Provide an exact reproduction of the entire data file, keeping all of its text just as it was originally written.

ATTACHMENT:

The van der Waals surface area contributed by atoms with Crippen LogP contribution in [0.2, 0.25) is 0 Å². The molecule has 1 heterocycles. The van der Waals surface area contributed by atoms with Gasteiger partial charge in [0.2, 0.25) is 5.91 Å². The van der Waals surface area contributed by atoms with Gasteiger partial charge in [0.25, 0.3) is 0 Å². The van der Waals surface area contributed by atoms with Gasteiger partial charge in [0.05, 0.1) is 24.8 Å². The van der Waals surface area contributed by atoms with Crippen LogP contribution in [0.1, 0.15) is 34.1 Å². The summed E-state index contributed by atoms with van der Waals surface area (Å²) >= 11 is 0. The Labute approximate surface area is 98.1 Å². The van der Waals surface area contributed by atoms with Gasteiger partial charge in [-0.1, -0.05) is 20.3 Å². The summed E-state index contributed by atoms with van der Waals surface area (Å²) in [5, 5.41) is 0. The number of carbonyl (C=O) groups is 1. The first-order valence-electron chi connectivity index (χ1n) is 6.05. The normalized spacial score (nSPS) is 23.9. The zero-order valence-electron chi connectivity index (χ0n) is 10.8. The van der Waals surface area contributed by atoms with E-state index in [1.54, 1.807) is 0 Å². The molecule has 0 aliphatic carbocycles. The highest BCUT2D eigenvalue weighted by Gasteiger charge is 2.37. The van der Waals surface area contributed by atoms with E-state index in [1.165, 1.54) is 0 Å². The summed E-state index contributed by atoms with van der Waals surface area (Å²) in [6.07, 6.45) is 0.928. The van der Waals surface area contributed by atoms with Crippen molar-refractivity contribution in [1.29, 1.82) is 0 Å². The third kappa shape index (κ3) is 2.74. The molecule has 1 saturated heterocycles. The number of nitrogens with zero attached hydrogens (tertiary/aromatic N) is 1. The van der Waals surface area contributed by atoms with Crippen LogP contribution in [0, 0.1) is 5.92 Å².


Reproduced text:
The van der Waals surface area contributed by atoms with Crippen LogP contribution in [0.2, 0.25) is 0 Å². The molecule has 1 heterocycles. The van der Waals surface area contributed by atoms with Gasteiger partial charge in [0.2, 0.25) is 5.91 Å². The van der Waals surface area contributed by atoms with Gasteiger partial charge in [0.25, 0.3) is 0 Å². The van der Waals surface area contributed by atoms with Gasteiger partial charge in [0.05, 0.1) is 24.8 Å². The van der Waals surface area contributed by atoms with Crippen LogP contribution in [0.1, 0.15) is 34.1 Å². The summed E-state index contributed by atoms with van der Waals surface area (Å²) >= 11 is 0. The Labute approximate surface area is 98.1 Å². The van der Waals surface area contributed by atoms with Gasteiger partial charge in [-0.1, -0.05) is 20.3 Å². The summed E-state index contributed by atoms with van der Waals surface area (Å²) in [5, 5.41) is 0. The number of carbonyl (C=O) groups is 1. The first-order valence-electron chi connectivity index (χ1n) is 6.05. The normalized spacial score (nSPS) is 23.9. The zero-order valence-electron chi connectivity index (χ0n) is 10.8. The van der Waals surface area contributed by atoms with E-state index in [1.54, 1.807) is 0 Å². The molecule has 0 aliphatic carbocycles. The highest BCUT2D eigenvalue weighted by Gasteiger charge is 2.37. The van der Waals surface area contributed by atoms with E-state index in [1.165, 1.54) is 0 Å². The summed E-state index contributed by atoms with van der Waals surface area (Å²) in [6.07, 6.45) is 0.928. The van der Waals surface area contributed by atoms with Crippen molar-refractivity contribution in [1.29, 1.82) is 0 Å². The third kappa shape index (κ3) is 2.74. The molecule has 1 saturated heterocycles. The number of nitrogens with zero attached hydrogens (tertiary/aromatic N) is 1. The van der Waals surface area contributed by atoms with Crippen LogP contribution in [0, 0.1) is 5.92 Å².